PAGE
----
In Miles v. Pepsico et al, 20-cv-1591, 2022 WL 798272 (N.D.N.Y. March 16, 2022), a case arising from allegations of a racially discriminatory workplace – asserted by one African American plaintiff and two of his Caucasian co-workers – the court granted defendants’ motion to dismiss plaintiff’s claims for (1) intentional infliction of emotional distress, (2) negligent infliction of emotional distress, and (3) negligent hiring, training, retention, and supervision.Plaintiff also asserts claims under Title VII of the Civil Rights Act of 1964, 42 U.S.C. § 1981, and the New York State Human Rights Law, but those claims are not the subject of the instant motion/decision.
Under New York law, the elements of an intentional infliction of emotional distress cause of action are: “(1) extreme and outrageous conduct; (2) intent to cause, or reckless disregard of a substantial probability of causing, severe emotional distress; (3) a causal connection between the conduct and the injury; and (4) severe emotional distress.”
Applying the law, the court explained:
In Plaintiffs’ complaint, Plaintiff Miles alleges that, over a course of several years, Caucasian co-workers and supervisors made “countless” racially derogatory remarks and used slurs toward him, including references that, because of his race, Plaintiff Miles was dealing drugs, “probably a slumlord,” that he should be dropped off at the jail “with [his] people,” and that his hair was “dirty like a mop.” See Dkt. No. 1 at ¶ 70. Plaintiff Miles also alleges that he was written up for other workers’ mistakes, that he was not allowed to park in the lot closest to his department, and that his co-workers would never tell him if he was doing something wrong so as to let the mistakes “pile up,” thus warranting a write-up. See id. at ¶¶ 55, 70. Plaintiffs Hutt and McClusky allege that they “witnessed [Plaintiff Miles’s] emotional collapse” and complained to Human Resources about the “racially hostile conduct.” See id. at ¶ 39. As a result of that disclosure, Plaintiffs Hutt and McClusky allege that Defendants targeted and harassed them as well as separated them from each other and their peers. See id. at ¶¶ 40-41.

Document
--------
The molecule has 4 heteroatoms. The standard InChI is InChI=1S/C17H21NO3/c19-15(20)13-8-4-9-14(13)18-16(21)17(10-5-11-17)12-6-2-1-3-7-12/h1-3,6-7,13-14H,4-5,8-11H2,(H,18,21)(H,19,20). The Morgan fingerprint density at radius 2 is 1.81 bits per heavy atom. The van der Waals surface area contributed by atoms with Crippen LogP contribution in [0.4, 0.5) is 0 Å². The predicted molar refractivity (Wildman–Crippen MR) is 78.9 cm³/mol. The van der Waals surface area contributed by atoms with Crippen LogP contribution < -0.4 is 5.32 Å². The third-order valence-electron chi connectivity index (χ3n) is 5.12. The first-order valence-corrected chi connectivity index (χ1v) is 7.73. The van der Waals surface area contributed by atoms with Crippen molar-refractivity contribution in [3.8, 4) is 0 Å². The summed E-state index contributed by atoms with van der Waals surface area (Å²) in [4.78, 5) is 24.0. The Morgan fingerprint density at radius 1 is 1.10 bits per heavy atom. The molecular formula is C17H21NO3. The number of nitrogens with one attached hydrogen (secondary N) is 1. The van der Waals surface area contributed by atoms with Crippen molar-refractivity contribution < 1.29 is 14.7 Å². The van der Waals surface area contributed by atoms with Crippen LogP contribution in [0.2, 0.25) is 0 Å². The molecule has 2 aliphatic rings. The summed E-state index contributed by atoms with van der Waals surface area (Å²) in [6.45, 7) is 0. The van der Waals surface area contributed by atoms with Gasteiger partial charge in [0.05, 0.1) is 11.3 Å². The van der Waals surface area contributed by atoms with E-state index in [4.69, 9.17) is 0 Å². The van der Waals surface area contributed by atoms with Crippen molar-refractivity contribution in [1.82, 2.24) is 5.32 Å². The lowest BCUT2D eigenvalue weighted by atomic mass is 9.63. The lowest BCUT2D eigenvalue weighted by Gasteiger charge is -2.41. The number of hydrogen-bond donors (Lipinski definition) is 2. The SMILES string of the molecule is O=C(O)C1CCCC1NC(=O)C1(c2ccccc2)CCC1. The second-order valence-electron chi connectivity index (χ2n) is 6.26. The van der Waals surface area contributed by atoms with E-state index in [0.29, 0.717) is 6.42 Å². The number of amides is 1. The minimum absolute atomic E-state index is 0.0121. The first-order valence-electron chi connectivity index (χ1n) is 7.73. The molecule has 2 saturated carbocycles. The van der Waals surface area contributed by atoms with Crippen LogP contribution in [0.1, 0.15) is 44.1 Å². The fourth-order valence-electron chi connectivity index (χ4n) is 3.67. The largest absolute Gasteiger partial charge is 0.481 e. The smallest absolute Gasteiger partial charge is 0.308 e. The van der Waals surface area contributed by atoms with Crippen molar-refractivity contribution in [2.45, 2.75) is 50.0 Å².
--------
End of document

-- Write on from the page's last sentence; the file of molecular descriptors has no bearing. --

*4 With respect to Plaintiffs Hutt and McClusky, the Court finds that their allegations merely amount to harassment and bullying, which are not sufficient to state a claim for IIED. See Peck v. Cty. of Onondaga, No. 5:21-CV-651, 2021 U.S. Dist. LEXIS 157561, *48 (N.D.N.Y. Aug. 19, 2021) (Hurd, J.) (stating that allegations of insults, bullying, and general harassment are not sufficient to state a claim for IIED). Although Plaintiff Miles’s allegations are more severe, and describe a discriminatory, hateful workplace, the Court finds that such verbal harassment, threats, and workplace interference are not so extreme as to go “beyond all possible bounds of decency” so as to meet the standard for asserting IIED claims in the employment context. Such vile conduct should not be tolerated in the workplace, but it is not synonymous with physical or sexual assault, which courts have found are so egregious that an IIED claim may stand.
Accordingly, the court dismissed plaintiff’s cause of action for intentional infliction of emotional distress.
The court also dismissed plaintiff’s claim of negligent infliction of emotional distress as abandoned, but further as to the merits since did “not fall within the intentional tort exception to the exclusivity provision of the Workers’ Compensation Law because Plaintiffs have clearly alleged their NIED claim in terms of negligence”).
Finally, the court turned to plaintiff’s’ claim of negligent hiring, training, retention, and supervision. As to this claim, plaintiffs alleged “that Defendants owed them a duty of care to be free from discrimination, harassment, and a hostile work environment and that they breached that duty by rehiring and promoting a Caucasian employee who made documented racist remarks to Plaintiff Miles and by taking ‘no action against other racist employees'” and further that “the employees were ‘racist at the time of hire'” and that “Defendants knew or should have known of the Caucasian employees’ propensities for racist conduct.”
As to this claim, the court held that plaintiffs did “not allege that Defendants engaged in this negligent conduct in hiring, supervising, or retaining employees outside of their scope of employment” or that “Defendants’ employees acted outside of the scope of their employment when they threatened or harassed Plaintiffs.” There were, for example, “no allegations that Defendants’ employees harassed Plaintiffs outside of work hours.”
Based on this, the court held that New York’s Workers’ Compensation Law precludes Plaintiffs’ claim for negligent hiring, training, retention, and supervision, and therefore granted defendants’ motion to dismiss that cause of action.
|↩1||Plaintiff also asserts claims under Title VII of the Civil Rights Act of 1964, 42 U.S.C. § 1981, and the New York State Human Rights Law, but those claims are not the subject of the instant motion/decision.|